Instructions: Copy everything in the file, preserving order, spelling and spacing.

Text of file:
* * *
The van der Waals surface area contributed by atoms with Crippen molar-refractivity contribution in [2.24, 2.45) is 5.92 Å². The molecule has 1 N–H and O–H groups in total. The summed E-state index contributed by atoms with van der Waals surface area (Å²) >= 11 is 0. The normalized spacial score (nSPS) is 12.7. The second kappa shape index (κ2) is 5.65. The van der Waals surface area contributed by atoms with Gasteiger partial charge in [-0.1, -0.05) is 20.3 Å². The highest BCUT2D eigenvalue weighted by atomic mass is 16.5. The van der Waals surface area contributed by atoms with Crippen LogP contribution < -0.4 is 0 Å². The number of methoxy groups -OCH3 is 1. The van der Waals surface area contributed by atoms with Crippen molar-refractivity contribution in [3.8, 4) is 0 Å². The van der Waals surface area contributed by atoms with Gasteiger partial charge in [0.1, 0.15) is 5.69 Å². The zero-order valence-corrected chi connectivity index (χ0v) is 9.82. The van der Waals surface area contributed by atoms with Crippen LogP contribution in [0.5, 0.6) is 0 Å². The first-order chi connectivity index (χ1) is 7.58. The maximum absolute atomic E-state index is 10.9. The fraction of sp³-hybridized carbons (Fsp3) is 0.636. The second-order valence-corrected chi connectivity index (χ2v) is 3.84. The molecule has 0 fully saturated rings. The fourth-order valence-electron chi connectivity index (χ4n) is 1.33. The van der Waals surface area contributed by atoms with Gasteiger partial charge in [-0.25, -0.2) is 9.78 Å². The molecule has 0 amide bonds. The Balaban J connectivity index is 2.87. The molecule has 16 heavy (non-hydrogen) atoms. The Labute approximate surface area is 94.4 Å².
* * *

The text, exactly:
The van der Waals surface area contributed by atoms with Crippen molar-refractivity contribution in [2.24, 2.45) is 5.92 Å². The molecule has 1 N–H and O–H groups in total. The summed E-state index contributed by atoms with van der Waals surface area (Å²) >= 11 is 0. The normalized spacial score (nSPS) is 12.7. The second kappa shape index (κ2) is 5.65. The van der Waals surface area contributed by atoms with Gasteiger partial charge in [-0.1, -0.05) is 20.3 Å². The highest BCUT2D eigenvalue weighted by atomic mass is 16.5. The van der Waals surface area contributed by atoms with Crippen LogP contribution < -0.4 is 0 Å². The number of methoxy groups -OCH3 is 1. The van der Waals surface area contributed by atoms with Crippen molar-refractivity contribution in [3.8, 4) is 0 Å². The van der Waals surface area contributed by atoms with Gasteiger partial charge in [0.1, 0.15) is 5.69 Å². The zero-order valence-corrected chi connectivity index (χ0v) is 9.82. The van der Waals surface area contributed by atoms with Crippen LogP contribution in [0.5, 0.6) is 0 Å². The first-order chi connectivity index (χ1) is 7.58. The maximum absolute atomic E-state index is 10.9. The fraction of sp³-hybridized carbons (Fsp3) is 0.636. The second-order valence-corrected chi connectivity index (χ2v) is 3.84. The molecule has 0 fully saturated rings. The fourth-order valence-electron chi connectivity index (χ4n) is 1.33. The van der Waals surface area contributed by atoms with Gasteiger partial charge in [-0.25, -0.2) is 9.78 Å². The molecule has 0 amide bonds. The Balaban J connectivity index is 2.87. The molecule has 16 heavy (non-hydrogen) atoms. The Labute approximate surface area is 94.4 Å².